Vibrational analysis is an extremely important tool for the quantum chemist, supplying a molecular fingerprint which is invaluable for aiding identification of molecular species in many experimental studies. Q-Chem includes a vibrational analysis package that can calculate vibrational frequencies and their Raman[Johnson and Florián(1995)] and infrared activities. Vibrational frequencies are calculated by either using an analytic Hessian (if available; see Table 10.1) or, numerical finite difference of the gradient. The default setting in Q-Chem is to use the highest analytical derivative order available for the requested theoretical method.

When calculating analytic frequencies at the HF and DFT levels of theory, the coupled-perturbed SCF equations must be solved. This is the most time-consuming step in the calculation, and also consumes the most memory. The amount of memory required is where is the number of basis functions, and the number of atoms. This is an order more memory than is required for the SCF calculation, and is often the limiting consideration when treating larger systems analytically. Q-Chem incorporates a new approach to this problem that avoids this memory bottleneck by solving the CPSCF equations in segments.[Korambath et al.(2002)Korambath, Kong, Furlani, and Head-Gordon] Instead of solving for all the perturbations at once, they are divided into several segments, and the CPSCF is applied for one segment at a time, resulting in a memory scaling of , where is the number of segments. This option is invoked automatically by the program.

Following a vibrational analysis, Q-Chem computes useful statistical thermodynamic properties at standard temperature and pressure, including: zero-point vibration energy (ZPVE) and, translational, rotational and vibrational, entropies and enthalpies.

The performance of various *ab initio* theories in determining vibrational frequencies has been well documented; see Refs. Murray:1992,Scott:1996,Johnson:1993d.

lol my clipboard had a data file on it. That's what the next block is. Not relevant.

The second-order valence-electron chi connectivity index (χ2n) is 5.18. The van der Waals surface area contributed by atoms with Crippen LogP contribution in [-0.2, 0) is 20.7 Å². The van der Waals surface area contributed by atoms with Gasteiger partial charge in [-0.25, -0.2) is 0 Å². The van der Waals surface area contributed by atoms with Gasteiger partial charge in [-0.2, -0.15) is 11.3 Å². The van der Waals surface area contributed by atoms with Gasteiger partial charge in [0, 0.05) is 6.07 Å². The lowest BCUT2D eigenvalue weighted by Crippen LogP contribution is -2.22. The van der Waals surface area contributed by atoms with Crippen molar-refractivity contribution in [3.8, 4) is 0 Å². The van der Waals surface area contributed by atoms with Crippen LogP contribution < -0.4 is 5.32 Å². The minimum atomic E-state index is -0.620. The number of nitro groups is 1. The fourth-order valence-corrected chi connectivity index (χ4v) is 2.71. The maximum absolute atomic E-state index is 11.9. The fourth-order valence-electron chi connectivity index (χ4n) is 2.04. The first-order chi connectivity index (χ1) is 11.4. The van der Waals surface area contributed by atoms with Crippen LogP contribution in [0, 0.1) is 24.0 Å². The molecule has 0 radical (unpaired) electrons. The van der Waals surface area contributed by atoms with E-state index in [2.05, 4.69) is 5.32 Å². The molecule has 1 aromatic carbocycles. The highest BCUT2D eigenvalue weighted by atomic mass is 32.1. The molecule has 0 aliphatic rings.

In order to carry out a frequency analysis users must *at a minimum* provide a molecule within the *$molecule* keyword and define an appropriate level of theory within the *$rem* keyword using the *$rem* variables EXCHANGE, CORRELATION (if required) (Chapter 4) and BASIS (Chapter 8). Since the default type of job (JOBTYPE) is a single point energy (SP) calculation, the JOBTYPE *$rem* variable must be set to FREQ.

It is very important to note that a vibrational frequency analysis must be performed at a stationary point on the potential surface that has been optimized at the same level of theory. Therefore a vibrational frequency analysis most naturally follows a geometry optimization in the same input deck, where the molecular geometry is obtained (see examples).

Users should also be aware that the quality of the quadrature grid used in DFT calculations is more important when calculating second derivatives. The default grid for some atoms has changed in Q-Chem 3.0 (see Section 5.5) and for this reason vibrational frequencies may vary slightly form previous versions. It is recommended that a grid larger than the default grid is used when performing frequency calculations.

The standard output from a frequency analysis includes the following.

Vibrational frequencies.

Raman and IR activities and intensities (requires

*$rem*DORAMAN).Atomic masses.

Zero-point vibrational energy.

Translational, rotational, and vibrational, entropies and enthalpies.

Several other *$rem* variables are available that control the vibrational frequency analysis. In detail, they are:

DORAMAN

Controls calculation of Raman intensities. Requires JOBTYPE to be set to FREQ

TYPE:

LOGICAL

DEFAULT:

FALSE

OPTIONS:

FALSE

Do not calculate Raman intensities.

TRUE

Do calculate Raman intensities.

RECOMMENDATION:

None

VIBMAN_PRINT